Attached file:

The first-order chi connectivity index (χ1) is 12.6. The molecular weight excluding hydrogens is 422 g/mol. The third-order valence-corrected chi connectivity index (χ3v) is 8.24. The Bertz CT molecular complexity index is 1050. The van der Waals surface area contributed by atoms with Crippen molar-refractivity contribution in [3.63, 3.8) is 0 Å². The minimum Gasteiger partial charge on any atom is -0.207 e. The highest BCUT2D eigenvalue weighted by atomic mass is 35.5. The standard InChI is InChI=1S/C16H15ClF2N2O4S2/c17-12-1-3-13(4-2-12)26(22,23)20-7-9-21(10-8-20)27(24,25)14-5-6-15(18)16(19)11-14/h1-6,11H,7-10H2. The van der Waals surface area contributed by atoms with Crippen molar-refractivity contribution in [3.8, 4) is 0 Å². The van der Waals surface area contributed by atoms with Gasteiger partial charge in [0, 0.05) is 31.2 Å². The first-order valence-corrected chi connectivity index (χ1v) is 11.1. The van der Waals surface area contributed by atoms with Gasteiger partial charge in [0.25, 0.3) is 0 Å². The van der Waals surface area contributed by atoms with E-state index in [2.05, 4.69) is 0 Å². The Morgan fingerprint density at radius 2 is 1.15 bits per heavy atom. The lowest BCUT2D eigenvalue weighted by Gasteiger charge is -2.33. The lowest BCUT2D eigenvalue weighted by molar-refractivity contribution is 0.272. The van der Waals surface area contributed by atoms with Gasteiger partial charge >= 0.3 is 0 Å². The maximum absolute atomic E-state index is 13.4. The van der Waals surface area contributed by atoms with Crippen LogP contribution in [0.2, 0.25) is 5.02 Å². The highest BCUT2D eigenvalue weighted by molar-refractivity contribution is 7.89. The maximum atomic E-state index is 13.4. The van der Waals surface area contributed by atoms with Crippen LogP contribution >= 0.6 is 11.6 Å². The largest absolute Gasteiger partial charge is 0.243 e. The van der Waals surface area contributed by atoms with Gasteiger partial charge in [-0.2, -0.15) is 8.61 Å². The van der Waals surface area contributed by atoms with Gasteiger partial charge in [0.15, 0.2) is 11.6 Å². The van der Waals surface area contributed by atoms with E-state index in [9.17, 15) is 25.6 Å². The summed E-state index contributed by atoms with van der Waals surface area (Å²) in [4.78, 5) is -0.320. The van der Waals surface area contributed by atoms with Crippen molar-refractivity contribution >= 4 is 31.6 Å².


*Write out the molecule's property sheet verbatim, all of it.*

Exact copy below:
The first-order chi connectivity index (χ1) is 12.6. The molecular weight excluding hydrogens is 422 g/mol. The third-order valence-corrected chi connectivity index (χ3v) is 8.24. The Bertz CT molecular complexity index is 1050. The van der Waals surface area contributed by atoms with Crippen molar-refractivity contribution in [3.63, 3.8) is 0 Å². The minimum Gasteiger partial charge on any atom is -0.207 e. The highest BCUT2D eigenvalue weighted by atomic mass is 35.5. The standard InChI is InChI=1S/C16H15ClF2N2O4S2/c17-12-1-3-13(4-2-12)26(22,23)20-7-9-21(10-8-20)27(24,25)14-5-6-15(18)16(19)11-14/h1-6,11H,7-10H2. The van der Waals surface area contributed by atoms with Crippen molar-refractivity contribution in [3.8, 4) is 0 Å². The van der Waals surface area contributed by atoms with Gasteiger partial charge in [0, 0.05) is 31.2 Å². The first-order valence-corrected chi connectivity index (χ1v) is 11.1. The van der Waals surface area contributed by atoms with Gasteiger partial charge in [0.25, 0.3) is 0 Å². The van der Waals surface area contributed by atoms with E-state index in [2.05, 4.69) is 0 Å². The Morgan fingerprint density at radius 2 is 1.15 bits per heavy atom. The lowest BCUT2D eigenvalue weighted by Gasteiger charge is -2.33. The lowest BCUT2D eigenvalue weighted by molar-refractivity contribution is 0.272. The van der Waals surface area contributed by atoms with Gasteiger partial charge >= 0.3 is 0 Å². The maximum absolute atomic E-state index is 13.4. The van der Waals surface area contributed by atoms with Crippen LogP contribution in [0.2, 0.25) is 5.02 Å². The highest BCUT2D eigenvalue weighted by molar-refractivity contribution is 7.89. The maximum atomic E-state index is 13.4. The van der Waals surface area contributed by atoms with Crippen LogP contribution >= 0.6 is 11.6 Å². The largest absolute Gasteiger partial charge is 0.243 e. The van der Waals surface area contributed by atoms with Gasteiger partial charge in [-0.2, -0.15) is 8.61 Å². The van der Waals surface area contributed by atoms with Gasteiger partial charge in [0.15, 0.2) is 11.6 Å². The van der Waals surface area contributed by atoms with E-state index in [9.17, 15) is 25.6 Å². The summed E-state index contributed by atoms with van der Waals surface area (Å²) in [4.78, 5) is -0.320. The van der Waals surface area contributed by atoms with Crippen molar-refractivity contribution >= 4 is 31.6 Å².